Tempting is far more tempting than reading about the real political scene, if you ask me. Someone (Gunnar hasn't picked yet) will get to enjoy it next week.

So, there you have it -- this week's 5 Give-Aways:
  • Dark Lover by J R Ward
  • The Education of Mrs Brimley by Donna MacMeans
  • Spellbound by Nora Roberts
  • Brighter Than the Sun by Julia Quinn
  • Tempting by Susan Mallery
Gunnar will be picking a winner of this week's books from among those who have commented on the blog this week.

* * *

I'm back in Twyla Tharp mode and "scratching" for bits and pieces of Seb's book.

It's what she calls the part where you go looking for those bits of inspiration that will give you something to build on to get the finished book.

The idea is there, lots of the story arc is there. It's the concrete details I need now to hang the story on -- or the handholds I will be scratching out of the mountain this month as I work my way to the top.

Right now, though, I'm thinking a space break looks appealing!

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Thursday, April 03, 2008

Thursday's Book

One of my favorite historical regency period writers is Julia Quinn. She's written some of the most delightful books of that period. I like her so much I have TWO copies of Brighter Than the Sun.

So Brighter Than the Sun is Thursday's book to be added to the Great Book Give-Away. If you know Julia's work, you know that all her books have a certain sparkle. And Brighter Than the Sun is certainly no exception.

You know that as soon as Charles Wycombe, Earl of Billington, falls out of a tree at Ellie Lyndon's feet! But like all Julia's books, it isn't just a romp. The relationship between Charles and Ellie might start out with a "cute meet," but coming to terms with what is really required of them as a couple once they marry is much more complex.

I hope whoever wins enjoys it as much as I did.

By the way, Gunnar thinks this Great Book Give-Away is a fantastic idea because he gets treats for everyone who enters. I'm surprised he's not out on the highways and byways telling people to come sign up.

Oh, and Kate tells me that One-Night Love-Child has made it into the shops in UK now. (Did you notice the British version has an extra hyphen?)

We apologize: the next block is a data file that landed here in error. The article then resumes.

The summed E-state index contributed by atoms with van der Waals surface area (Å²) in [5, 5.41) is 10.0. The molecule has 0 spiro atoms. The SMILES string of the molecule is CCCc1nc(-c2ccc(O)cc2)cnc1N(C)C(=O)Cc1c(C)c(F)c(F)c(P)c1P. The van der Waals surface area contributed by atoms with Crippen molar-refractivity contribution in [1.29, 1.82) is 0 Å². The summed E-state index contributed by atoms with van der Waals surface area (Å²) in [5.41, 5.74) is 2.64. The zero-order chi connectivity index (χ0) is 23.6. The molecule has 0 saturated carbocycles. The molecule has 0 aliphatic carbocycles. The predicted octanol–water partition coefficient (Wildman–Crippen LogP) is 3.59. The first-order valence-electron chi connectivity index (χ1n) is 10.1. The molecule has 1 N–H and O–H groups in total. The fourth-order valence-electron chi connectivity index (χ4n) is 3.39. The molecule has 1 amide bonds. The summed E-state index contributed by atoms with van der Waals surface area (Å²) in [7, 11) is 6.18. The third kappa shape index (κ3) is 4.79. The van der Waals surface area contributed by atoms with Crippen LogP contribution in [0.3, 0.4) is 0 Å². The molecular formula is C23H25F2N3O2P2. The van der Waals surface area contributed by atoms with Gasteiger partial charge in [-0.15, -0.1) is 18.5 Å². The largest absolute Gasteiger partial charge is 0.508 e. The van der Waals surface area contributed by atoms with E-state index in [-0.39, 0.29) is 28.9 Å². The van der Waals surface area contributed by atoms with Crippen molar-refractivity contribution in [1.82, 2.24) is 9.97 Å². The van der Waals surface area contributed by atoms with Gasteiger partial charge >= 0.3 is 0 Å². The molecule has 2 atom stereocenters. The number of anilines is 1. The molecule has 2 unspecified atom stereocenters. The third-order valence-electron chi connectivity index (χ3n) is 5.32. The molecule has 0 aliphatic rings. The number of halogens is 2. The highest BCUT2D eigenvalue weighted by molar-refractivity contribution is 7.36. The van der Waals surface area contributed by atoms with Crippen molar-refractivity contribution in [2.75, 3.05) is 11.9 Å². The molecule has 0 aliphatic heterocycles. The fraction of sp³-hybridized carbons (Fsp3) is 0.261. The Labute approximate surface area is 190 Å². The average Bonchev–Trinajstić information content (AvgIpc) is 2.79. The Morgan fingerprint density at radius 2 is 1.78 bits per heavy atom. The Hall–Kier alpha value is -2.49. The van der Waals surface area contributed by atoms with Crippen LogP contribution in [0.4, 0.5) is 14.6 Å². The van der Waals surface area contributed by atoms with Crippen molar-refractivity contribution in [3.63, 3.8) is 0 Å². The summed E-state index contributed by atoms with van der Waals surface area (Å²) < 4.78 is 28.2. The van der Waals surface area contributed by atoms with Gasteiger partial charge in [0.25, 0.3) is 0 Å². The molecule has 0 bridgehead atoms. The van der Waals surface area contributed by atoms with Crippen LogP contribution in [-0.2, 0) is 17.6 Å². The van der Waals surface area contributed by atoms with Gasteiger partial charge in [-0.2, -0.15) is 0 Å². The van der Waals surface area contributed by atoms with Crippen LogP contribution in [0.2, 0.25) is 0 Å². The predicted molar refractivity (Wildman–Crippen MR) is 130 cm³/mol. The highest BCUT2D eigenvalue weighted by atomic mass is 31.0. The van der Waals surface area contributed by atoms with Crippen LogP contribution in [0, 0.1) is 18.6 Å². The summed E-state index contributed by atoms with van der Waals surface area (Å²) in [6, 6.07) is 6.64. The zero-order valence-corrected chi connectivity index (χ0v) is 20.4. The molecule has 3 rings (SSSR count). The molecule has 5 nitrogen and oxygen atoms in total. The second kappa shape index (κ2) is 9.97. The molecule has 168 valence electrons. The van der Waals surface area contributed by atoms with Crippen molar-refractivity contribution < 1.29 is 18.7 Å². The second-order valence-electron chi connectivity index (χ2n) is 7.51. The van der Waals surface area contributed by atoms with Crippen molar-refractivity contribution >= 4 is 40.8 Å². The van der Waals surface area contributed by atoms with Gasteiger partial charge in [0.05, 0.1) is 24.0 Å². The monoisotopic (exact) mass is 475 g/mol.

So if you have been waiting for Flynn and Sara and you live on the other side of the pond, check your local stockists.

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Wednesday, April 02, 2008

Great Book Give-Away again

Because yesterday I was posting about Roy, I didn't clutter up the post with the next book in my Great Book Give-Away. So today I'm posting two.

Along with J.R. Ward's Dark Lover in this week's bunch, there will be Donna McMeans' fun first novel, the regency romance, The Education of Mrs. Brimley.

When Emma Brimley tells one small fib to win a teaching job at the Pettibone School for Young Ladies, she is only doing it to get the job. And what difference will it make if they think she's a widow and not a single woman.

Big difference! Because the Powers That Be at Pettibone's expect that a widow will be able to prepare the Young Ladies for the "intimacies of marriage." Ooops. And when Emma meets Lord Nicholas Chambers --- who could certainly enlighten her about exactly what those intimacies entail -- what happens next is a great deal of fun.

And today's book is a novella, really, by the incomparable Nora Roberts. Spellbound is all the best of Nora's romance with a tiny bit of 'fantasy' thrown in -- the blend she does so well. I enjoyed it and, if you're a Nora fan, I imagine you will, too.

So, if you want copies of these three books, plus the two that will be coming up tomorrow and Friday, post a comment. I'd love for them to have a happy home.